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Making women’s stories of workplace discrimination visible

WAO’s Invisible Women art exhibition puts a spotlight on pregnancy and motherhood discrimination in the workplace.

“I was doing well at the interview but was told by the HR representative at the end that it was the company policy not to hire pregnant women. I was five months along,” writes Shazana, who works in the financial services industry.

Shazana’s story is one of the many stories of pregnancy and motherhood discrimination showcased at the Invisible Women art exhibition, by Women’s Aid Organisation (WAO) and Leo Burnett.

The main exhibit titled ‘Read Between The Lines’ is a massive hanging CV display, which presents stories of gender discrimination in the format of CVs.  The stories were compiled through the microsite,

“A CV is supposed to show you in your best light. Obviously as a matter of course, we don’t include less triumphant moments,” explains Pia Dhaliwal, copywriter at Leo Burnett.

“The CVs displayed contain work-related experiences that nobody would ever include in their real CVs — awkward interviews, inappropriate comments, unmistakable cruelty — yet these stories undoubtedly affected real CVs everywhere.”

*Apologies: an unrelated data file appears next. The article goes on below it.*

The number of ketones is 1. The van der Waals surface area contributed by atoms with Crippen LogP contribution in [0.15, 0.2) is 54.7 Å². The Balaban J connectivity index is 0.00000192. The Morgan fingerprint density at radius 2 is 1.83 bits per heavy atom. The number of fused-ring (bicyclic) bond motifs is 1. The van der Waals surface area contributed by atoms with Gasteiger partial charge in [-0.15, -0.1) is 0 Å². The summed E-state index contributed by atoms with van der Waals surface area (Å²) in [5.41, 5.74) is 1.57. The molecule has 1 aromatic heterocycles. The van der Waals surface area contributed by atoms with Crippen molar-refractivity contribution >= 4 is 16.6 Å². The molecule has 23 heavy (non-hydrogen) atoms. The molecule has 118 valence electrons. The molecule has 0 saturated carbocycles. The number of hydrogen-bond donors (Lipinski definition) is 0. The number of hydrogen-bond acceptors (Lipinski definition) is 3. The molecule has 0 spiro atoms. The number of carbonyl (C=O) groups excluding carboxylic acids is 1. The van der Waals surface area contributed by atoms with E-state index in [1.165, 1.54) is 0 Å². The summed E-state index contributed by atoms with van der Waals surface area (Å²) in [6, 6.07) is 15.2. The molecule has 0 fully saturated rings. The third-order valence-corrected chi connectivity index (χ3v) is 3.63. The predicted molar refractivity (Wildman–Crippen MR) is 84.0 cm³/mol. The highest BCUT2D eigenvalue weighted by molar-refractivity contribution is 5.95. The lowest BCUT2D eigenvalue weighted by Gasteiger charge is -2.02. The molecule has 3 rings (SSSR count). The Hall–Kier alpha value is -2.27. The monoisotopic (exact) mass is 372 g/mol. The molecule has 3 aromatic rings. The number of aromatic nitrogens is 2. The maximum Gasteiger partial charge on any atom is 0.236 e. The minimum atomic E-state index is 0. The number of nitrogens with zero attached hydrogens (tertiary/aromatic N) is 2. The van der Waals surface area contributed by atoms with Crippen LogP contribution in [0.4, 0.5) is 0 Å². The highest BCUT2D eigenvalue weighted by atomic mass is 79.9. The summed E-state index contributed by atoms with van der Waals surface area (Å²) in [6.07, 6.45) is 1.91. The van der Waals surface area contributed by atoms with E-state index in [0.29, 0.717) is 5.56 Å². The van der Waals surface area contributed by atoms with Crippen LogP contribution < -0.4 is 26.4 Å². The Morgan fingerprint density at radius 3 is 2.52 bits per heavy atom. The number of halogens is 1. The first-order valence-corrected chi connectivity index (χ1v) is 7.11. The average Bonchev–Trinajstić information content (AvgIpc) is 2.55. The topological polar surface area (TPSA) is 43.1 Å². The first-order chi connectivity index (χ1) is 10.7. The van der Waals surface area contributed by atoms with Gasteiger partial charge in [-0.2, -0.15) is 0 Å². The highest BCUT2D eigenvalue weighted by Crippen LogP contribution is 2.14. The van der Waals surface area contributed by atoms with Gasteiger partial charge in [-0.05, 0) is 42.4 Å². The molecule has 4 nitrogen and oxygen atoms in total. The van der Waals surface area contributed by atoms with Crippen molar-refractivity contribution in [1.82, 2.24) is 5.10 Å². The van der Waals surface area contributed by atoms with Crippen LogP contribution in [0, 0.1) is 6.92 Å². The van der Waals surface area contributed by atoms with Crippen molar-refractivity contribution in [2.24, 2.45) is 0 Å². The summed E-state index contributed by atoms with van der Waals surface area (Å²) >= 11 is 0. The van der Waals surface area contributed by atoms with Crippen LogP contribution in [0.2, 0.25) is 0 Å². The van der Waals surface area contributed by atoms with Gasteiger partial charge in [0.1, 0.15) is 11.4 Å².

“So we’re turning the CV from a history of work to a history of work harassment. We’re making women’s stories of invisibility visible.”

“Through this exhibition, we hope to create a platform for women to speak up and to know that they are not alone,” says Carol Chin, President of WAO.

“When a chorus of women say, ‘I’ve faced workplace discrimination and this is not okay’, people won’t be able to ignore the issue — and we will begin to see change.”

“The goal of the campaign is to advocate for a Gender Equality Act, which would protect women from gender discrimination,” adds Chin.

Crumpled CVs form the exhibit titled ‘The Ones We Don’t See’, a shadow display of a pregnant woman.

“Behind every CV or résumé is a real person. Yet it’s easy to forget that when CVs reduce us to a handful of details about ourselves, details that can feel utterly removed from the living, breathing person who carefully crafted them,” says Pia.

“When you discard someone from consideration for a job because they mention a three-year-old child in their cover letter, that’s a real person who’s being denied the opportunity to get their career back on track.”

The exhibition captures and visualises how pregnant women and mothers often feel invisible at work. One exhibit features mannequins blended into the background of two scenes: an office and a home.

“Both of these scenes are meant to help us get in the mindset of a woman – one who’s unhappy in the workplace due to discrimination, and one who finds herself unable to work, due to taking time off to raise her child and not being given the opportunity to return to the workforce,” says Pia.

Six up-and-coming local artists also contributed artworks — their interpretations of ‘Invisible Women’ — to the exhibition. They are Anjali Venugopal, Diane Au, Lizzie Zany, Nadia Nizamudin, Shelly Ng, and Wong Xiang-Yi.

The exhibition runs until this Sunday, 18 March, 10am – 10pm at the White Box, Publika. To learn more about the ‘Invisible Women’ campaign, visit


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